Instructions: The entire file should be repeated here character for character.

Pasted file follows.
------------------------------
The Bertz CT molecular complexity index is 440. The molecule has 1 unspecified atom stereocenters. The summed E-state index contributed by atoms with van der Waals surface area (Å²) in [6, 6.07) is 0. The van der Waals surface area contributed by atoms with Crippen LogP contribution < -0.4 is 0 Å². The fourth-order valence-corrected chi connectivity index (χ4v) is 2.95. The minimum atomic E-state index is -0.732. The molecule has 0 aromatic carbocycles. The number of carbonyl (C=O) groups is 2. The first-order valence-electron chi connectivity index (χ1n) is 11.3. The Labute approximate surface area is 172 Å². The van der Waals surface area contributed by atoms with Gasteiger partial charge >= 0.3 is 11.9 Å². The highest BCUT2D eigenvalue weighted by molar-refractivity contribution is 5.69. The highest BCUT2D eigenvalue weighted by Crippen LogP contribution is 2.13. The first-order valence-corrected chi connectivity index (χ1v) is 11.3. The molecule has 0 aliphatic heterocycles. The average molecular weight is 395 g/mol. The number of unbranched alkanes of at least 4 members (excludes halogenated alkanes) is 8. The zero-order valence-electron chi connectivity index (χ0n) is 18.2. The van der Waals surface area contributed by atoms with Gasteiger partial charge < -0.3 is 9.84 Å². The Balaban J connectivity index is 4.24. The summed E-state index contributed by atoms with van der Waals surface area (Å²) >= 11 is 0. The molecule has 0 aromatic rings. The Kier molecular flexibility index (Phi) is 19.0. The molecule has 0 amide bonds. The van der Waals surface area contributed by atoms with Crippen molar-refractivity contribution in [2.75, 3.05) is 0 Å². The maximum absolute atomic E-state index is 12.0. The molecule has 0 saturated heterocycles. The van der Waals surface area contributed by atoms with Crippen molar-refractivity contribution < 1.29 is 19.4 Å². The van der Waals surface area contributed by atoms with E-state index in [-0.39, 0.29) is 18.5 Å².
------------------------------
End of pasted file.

The Bertz CT molecular complexity index is 440. The molecule has 1 unspecified atom stereocenters. The summed E-state index contributed by atoms with van der Waals surface area (Å²) in [6, 6.07) is 0. The van der Waals surface area contributed by atoms with Crippen LogP contribution < -0.4 is 0 Å². The fourth-order valence-corrected chi connectivity index (χ4v) is 2.95. The minimum atomic E-state index is -0.732. The molecule has 0 aromatic carbocycles. The number of carbonyl (C=O) groups is 2. The first-order valence-electron chi connectivity index (χ1n) is 11.3. The Labute approximate surface area is 172 Å². The van der Waals surface area contributed by atoms with Gasteiger partial charge >= 0.3 is 11.9 Å². The highest BCUT2D eigenvalue weighted by molar-refractivity contribution is 5.69. The highest BCUT2D eigenvalue weighted by Crippen LogP contribution is 2.13. The first-order valence-corrected chi connectivity index (χ1v) is 11.3. The molecule has 0 aliphatic heterocycles. The average molecular weight is 395 g/mol. The number of unbranched alkanes of at least 4 members (excludes halogenated alkanes) is 8. The zero-order valence-electron chi connectivity index (χ0n) is 18.2. The van der Waals surface area contributed by atoms with Gasteiger partial charge < -0.3 is 9.84 Å². The Balaban J connectivity index is 4.24. The summed E-state index contributed by atoms with van der Waals surface area (Å²) >= 11 is 0. The molecule has 0 aromatic rings. The Kier molecular flexibility index (Phi) is 19.0. The molecule has 0 amide bonds. The van der Waals surface area contributed by atoms with Crippen molar-refractivity contribution in [2.75, 3.05) is 0 Å². The maximum absolute atomic E-state index is 12.0. The molecule has 0 saturated heterocycles. The van der Waals surface area contributed by atoms with Crippen molar-refractivity contribution < 1.29 is 19.4 Å². The van der Waals surface area contributed by atoms with E-state index in [-0.39, 0.29) is 18.5 Å².